Hey guys, I'm doing this project out of sculpey and I'm wondering about how effective it is to use with plaster for casting? First time using this kind of clay and my professor's stumped about how it would work in plaster.
I'm not worried about the condition of the original after but I'd like to reuse the clay so I wasn't planning on baking it beforehand. Its the original terracotta type if that matters at all compared to the firm and it'll be done as a 2-part mold.
I've never cast sculpey in a plaster mould and would be wary of doing so. A few things could trip you up, the first being that plaster heats up as it sets, which could harden the outter layers of sculpey, locking your sculpture into the mould.
But even if we assume that the plaster doesn't get hot enough to harden the sculpey, how complex is the thing you are moulding? If it is too intricate, with undercuts, bits of sculpey could break off in the detail and be difficult to remove. Also what are you planning to cast the piece in? Latex? If the plasticiser in the sculpey leeches into the plaster it could stop a good thick latex layer from forming.
So while it might work, those are my theories for why it might not. Might be best to make something quick and easy and try it before you risk your sculpture on it.
All very good point and warnings. Sounds like an interesting idea though. Fingers crossed 4 u. Please. Let me know how u get on and how u went about it. Good luck.
Thanks for the heads up.
I did a small test today with three layers of shellack on the sculpey and it slipped out fine even after forgetting to use vaseline as a release. I did a little googling about it too and one how-to for a head mold mentioned that plaster doesn't stick to sculpey, so hopefully that's true.
I'm making a head about 1/4 scale and that'll be cast in rubber for the purpose of the piece.
cool glad its working out.... and luck must have been with u, after forgetting the vasaline... lol i was wundering if i could use wall plaster to make a mold..and maybe use it for casting at some point aswell. as i wont to see how cheap i can do it... we all know how costly it can be to learn from your mistacks and i have know doubt that i will make some... lol its good to make the mistack and learn from the expireance, its being able to afford to test your knowlege again..lol any ideas welcome. lol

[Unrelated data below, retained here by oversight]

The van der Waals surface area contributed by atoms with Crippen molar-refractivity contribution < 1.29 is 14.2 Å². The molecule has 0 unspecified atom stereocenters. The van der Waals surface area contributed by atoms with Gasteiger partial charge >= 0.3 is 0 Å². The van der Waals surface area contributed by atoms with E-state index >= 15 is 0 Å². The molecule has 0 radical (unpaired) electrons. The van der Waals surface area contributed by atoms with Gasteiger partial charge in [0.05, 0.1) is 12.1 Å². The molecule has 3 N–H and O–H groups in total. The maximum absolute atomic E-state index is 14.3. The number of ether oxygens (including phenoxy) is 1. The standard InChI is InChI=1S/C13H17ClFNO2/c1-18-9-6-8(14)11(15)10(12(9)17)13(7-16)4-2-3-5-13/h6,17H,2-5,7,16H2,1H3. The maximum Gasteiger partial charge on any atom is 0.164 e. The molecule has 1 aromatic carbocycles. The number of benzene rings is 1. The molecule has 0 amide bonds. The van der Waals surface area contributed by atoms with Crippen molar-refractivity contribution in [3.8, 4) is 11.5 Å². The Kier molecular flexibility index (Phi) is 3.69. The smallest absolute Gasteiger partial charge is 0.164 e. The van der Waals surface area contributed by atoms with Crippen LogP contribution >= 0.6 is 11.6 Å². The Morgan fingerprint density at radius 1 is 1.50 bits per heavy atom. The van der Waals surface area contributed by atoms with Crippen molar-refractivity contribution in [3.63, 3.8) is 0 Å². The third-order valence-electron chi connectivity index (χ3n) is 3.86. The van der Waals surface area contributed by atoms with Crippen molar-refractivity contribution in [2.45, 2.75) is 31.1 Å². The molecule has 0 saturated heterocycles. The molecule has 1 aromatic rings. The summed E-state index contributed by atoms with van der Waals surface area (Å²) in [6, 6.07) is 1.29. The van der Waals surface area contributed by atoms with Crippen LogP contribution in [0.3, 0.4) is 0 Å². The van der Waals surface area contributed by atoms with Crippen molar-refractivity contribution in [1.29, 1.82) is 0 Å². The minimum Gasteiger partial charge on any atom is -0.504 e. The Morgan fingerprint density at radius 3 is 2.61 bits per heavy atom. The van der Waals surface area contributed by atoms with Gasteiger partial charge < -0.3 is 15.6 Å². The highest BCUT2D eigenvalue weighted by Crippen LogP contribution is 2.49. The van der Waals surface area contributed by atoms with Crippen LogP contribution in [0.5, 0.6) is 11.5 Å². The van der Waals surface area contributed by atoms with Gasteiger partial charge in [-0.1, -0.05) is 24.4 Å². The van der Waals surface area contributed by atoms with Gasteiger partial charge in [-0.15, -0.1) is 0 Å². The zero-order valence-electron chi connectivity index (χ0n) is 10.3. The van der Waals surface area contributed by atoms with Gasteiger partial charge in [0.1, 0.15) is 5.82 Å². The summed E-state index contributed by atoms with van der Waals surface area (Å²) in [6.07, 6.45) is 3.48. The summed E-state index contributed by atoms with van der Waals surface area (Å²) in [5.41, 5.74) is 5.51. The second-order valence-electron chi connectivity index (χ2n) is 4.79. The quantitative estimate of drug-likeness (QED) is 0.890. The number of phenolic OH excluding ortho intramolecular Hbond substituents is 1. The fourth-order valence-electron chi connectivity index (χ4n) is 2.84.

At least get the safety of locking in your design in hardened clay.
Why are you using sculpy anyway? For the price of it, you could get a lot more plasticine for your money. Plaster does heat and it might cook the sculpy a bit. OR it might soften it. when sculpy heats, it gets soft before hardening. so don't jiggle it after the plaster starts setting unless you cook it first.
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I'm also going to make a sculpture with Super sculpey, bake it and then make molds of it like in John Brown's videos, I guess using sillicone like in the video I won't have problems, right?
Silicone is preferrable, you just can't beat the result, however the expense of it is discouraging. But for multiple casts you can pull like 100 from one mould, so it can be a good workhorse. It is also unlikely to damage the original. You can also to a degree recylcle the mould when your done with it. Silicone only sticks to silicone, you can bulk up a batch by adding chopped up old silicone.
Plaster is one the cheapest mediums but can be a cruel mistress. However once mastered it's suprisngly versatile. It's been around for decades, with good reason.
Another moulding material is Vinamould or Gelflex. These in essence are rubber than you melt down and pour- once cooled sets to firm but remains flexible. It can be re-used by melting it down again. However setting up this work flow iniatially is pricey and carries it's own hazards and draw backs.
Just my two cents
Thanks. I was worried because John Brown in his instructional videos said " And here you have super sculpey, great clay if you are not going to make a mold" so I was like... "Whatt???"
So it turns out it didn't work so great. The sculpy stuck to the plaster pretty well even after the shellack and mold release so I've been having to scrape it off and losing a lot of detail. I'm pissed I didn't take any photos of the full head beforehand but it was good practice, ended up looking perfect so i know I can do more.
im sorry to hear that hun.... still like u said good practice.. learning curve.. hope the next time works out better for ya.